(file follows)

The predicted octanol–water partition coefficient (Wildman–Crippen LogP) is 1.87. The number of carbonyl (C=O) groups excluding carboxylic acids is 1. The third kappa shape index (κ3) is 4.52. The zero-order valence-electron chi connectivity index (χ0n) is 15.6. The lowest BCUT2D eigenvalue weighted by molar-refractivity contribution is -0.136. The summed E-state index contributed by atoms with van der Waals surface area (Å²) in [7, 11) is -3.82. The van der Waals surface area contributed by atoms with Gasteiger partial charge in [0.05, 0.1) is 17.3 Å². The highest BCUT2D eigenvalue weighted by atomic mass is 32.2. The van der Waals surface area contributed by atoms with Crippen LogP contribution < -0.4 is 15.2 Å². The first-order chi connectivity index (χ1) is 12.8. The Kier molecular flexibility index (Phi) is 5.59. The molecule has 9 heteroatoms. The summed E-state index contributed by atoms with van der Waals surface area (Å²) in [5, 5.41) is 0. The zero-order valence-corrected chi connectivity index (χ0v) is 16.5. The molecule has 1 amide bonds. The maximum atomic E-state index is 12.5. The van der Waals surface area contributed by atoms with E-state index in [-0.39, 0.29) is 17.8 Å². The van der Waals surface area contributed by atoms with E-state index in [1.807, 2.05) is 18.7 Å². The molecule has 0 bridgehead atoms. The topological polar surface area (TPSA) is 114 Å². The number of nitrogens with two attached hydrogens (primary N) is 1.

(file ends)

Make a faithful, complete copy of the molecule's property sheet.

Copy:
The predicted octanol–water partition coefficient (Wildman–Crippen LogP) is 1.87. The number of carbonyl (C=O) groups excluding carboxylic acids is 1. The third kappa shape index (κ3) is 4.52. The zero-order valence-electron chi connectivity index (χ0n) is 15.6. The lowest BCUT2D eigenvalue weighted by molar-refractivity contribution is -0.136. The summed E-state index contributed by atoms with van der Waals surface area (Å²) in [7, 11) is -3.82. The van der Waals surface area contributed by atoms with Gasteiger partial charge in [0.05, 0.1) is 17.3 Å². The highest BCUT2D eigenvalue weighted by atomic mass is 32.2. The van der Waals surface area contributed by atoms with Crippen LogP contribution < -0.4 is 15.2 Å². The first-order chi connectivity index (χ1) is 12.8. The Kier molecular flexibility index (Phi) is 5.59. The molecule has 9 heteroatoms. The summed E-state index contributed by atoms with van der Waals surface area (Å²) in [5, 5.41) is 0. The zero-order valence-corrected chi connectivity index (χ0v) is 16.5. The molecule has 1 amide bonds. The maximum atomic E-state index is 12.5. The van der Waals surface area contributed by atoms with E-state index in [-0.39, 0.29) is 17.8 Å². The van der Waals surface area contributed by atoms with E-state index in [1.807, 2.05) is 18.7 Å². The molecule has 0 bridgehead atoms. The topological polar surface area (TPSA) is 114 Å². The number of nitrogens with two attached hydrogens (primary N) is 1.